U.S. Secretary of the Navy Ray Mabus to Speak at U.Va. Final Exercises

Ray Mabus headshot

Ray Mabus, the U.S. Secretary of the Navy, will deliver the commencement address at U.Va.'s 185th Final Exercises on May 18.

Ray Mabus, the U.S. Secretary of the Navy, will deliver the commencement address at the University of Virginia’s 185th Final Exercises on May 18. The former governor of Mississippi and ambassador to Saudi Arabia will speak on the Lawn following the traditional academic procession.

“Secretary Mabus provides a great example of national leadership and commitment to service for our graduating students,” U.Va. President Teresa Sullivan said. “All of us in the University community are looking forward to welcoming Secretary Mabus to Charlottesville and hearing his remarks.”

“I am honored to have the opportunity to address the Class of 2014 and congratulate them for their years of hard work,” Mabus said. “The principles of service and dedication to the search for knowledge learned at the University of Virginia will serve as a foundation for their success in life, and inspire them to be part of something larger than themselves.”

Since beginning his tenure in 2009 as the top civilian official in the U.S. Navy, Mabus has taken on several goals: improving the quality of life of sailors, Marines and their families; decreasing the department’s dependence on fossil fuels; and revitalizing the Navy’s shipbuilding program. Last year, he introduced the “21st Century Sailor and Marine” initiative, which aims to build and maintain the most resilient and ready force possible.

Mabus has directed the Navy and Marine Corps to obtain at least 50 percent of their energy from alternative sources by 2020. As part of that ambitious goal, the Navy last year demonstrated the Great Green Fleet, a carrier strike group in which every ship and aircraft operated on nuclear energy, biofuels and other alternative energy sources.

Mabus is responsible for a U.S. Navy that employs almost 900,000 people, commanding a budget of more than $170 billion. As leader of the world’s sole global navy, Mabus has traveled nearly 715,000 miles to more than 95 different countries to maintain and develop relationships with other national and international leaders and to visit with sailors and Marines deployed or stationed around the world.

Increasing the size of the U.S. naval fleet and protecting the industrial base have been top priorities during Mabus’ tenure. Under Mabus, the Navy has gone from building fewer than five ships a year to having more than 60 ships under contract.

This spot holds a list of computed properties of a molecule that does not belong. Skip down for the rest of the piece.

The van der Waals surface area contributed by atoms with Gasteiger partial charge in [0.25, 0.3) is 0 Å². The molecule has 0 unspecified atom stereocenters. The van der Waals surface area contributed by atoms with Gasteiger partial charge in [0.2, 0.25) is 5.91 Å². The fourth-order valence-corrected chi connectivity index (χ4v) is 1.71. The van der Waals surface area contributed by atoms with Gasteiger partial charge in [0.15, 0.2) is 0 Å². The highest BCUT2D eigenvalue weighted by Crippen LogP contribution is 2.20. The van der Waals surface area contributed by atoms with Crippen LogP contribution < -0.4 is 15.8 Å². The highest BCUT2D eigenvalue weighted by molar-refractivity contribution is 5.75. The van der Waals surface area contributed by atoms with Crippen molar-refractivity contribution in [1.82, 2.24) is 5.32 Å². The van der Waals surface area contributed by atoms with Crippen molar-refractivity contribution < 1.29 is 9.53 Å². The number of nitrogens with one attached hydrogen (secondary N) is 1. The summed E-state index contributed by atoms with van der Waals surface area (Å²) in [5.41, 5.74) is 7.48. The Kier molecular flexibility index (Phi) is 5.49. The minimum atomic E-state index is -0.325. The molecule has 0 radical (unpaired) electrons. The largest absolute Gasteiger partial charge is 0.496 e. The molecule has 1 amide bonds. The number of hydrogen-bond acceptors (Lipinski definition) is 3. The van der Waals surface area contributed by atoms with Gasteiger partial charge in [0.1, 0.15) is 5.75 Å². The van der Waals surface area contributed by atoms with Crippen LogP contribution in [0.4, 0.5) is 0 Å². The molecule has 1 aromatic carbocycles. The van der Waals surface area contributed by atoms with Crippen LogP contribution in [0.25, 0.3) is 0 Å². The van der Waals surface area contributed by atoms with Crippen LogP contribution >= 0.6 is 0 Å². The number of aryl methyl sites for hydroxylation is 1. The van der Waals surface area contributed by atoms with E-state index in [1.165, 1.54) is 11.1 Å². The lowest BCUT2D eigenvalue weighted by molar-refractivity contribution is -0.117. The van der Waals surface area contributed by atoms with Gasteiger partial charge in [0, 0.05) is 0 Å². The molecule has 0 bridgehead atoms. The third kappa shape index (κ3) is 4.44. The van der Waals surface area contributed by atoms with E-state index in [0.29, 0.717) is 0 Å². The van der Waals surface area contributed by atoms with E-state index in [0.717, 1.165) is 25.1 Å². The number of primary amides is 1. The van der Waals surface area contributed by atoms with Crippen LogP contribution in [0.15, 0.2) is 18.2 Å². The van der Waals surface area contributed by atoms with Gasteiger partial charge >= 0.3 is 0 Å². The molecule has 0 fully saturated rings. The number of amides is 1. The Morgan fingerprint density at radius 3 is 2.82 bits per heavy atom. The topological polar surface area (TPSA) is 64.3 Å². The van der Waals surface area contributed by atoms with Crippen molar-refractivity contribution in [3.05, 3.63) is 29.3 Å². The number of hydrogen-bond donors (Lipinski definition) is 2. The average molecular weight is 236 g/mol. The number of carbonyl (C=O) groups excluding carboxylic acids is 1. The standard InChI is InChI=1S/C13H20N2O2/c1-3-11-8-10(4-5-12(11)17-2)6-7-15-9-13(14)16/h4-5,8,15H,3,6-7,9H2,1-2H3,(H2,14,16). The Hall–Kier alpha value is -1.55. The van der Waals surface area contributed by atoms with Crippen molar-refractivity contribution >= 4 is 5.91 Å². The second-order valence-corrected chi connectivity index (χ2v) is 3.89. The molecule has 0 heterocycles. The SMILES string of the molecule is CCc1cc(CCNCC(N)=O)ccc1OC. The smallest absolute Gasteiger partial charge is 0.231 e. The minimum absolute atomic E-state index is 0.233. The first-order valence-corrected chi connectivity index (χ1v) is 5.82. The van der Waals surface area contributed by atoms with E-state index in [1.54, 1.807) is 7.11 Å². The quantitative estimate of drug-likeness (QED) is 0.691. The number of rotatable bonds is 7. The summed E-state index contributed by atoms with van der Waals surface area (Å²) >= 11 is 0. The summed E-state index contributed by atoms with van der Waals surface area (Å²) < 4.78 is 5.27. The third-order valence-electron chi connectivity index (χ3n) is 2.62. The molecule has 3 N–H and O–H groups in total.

In addition, Mabus was appointed by President Obama in June 2010 to prepare the long-term recovery plan for the Gulf of Mexico following the Deepwater Horizon oil spill. Mabus’ report drew bipartisan support, and Congress enacted many of its recommendations as the Restore Act. The law included a fund to aid in the Gulf Coast’s recovery by distributing 80 percent of any civil penalties awarded as a result of the damage caused by the disaster.

Before his appointment as Secretary of the Navy, Mabus served as governor of Mississippi from 1988 to 1992, the youngest individual elected to that office in more than 150 years. Mabus was ambassador to the Kingdom of Saudi Arabia from 1994 to 1996 and later was chairman and CEO of a manufacturing company.

A native of Ackerman, Miss., he received a bachelor’s degree, summa cum laude, from the University of Mississippi, a master’s degree from Johns Hopkins University, and a law degree, magna cum laude, from Harvard Law School. After Johns Hopkins, Mabus served in the Navy as an officer aboard the cruiser USS Little Rock.

In October, the Class of 2014’s Graduation Committee announced that Denver Broncos quarterback Peyton Manning, a four-time winner of the National Football League’s Most Valuable Player award and founder of a charitable organization that has donated more than $6.5 million in grants and programs to youth-based community organizations, will be the featured speaker at Valedictory Exercises on May 17.

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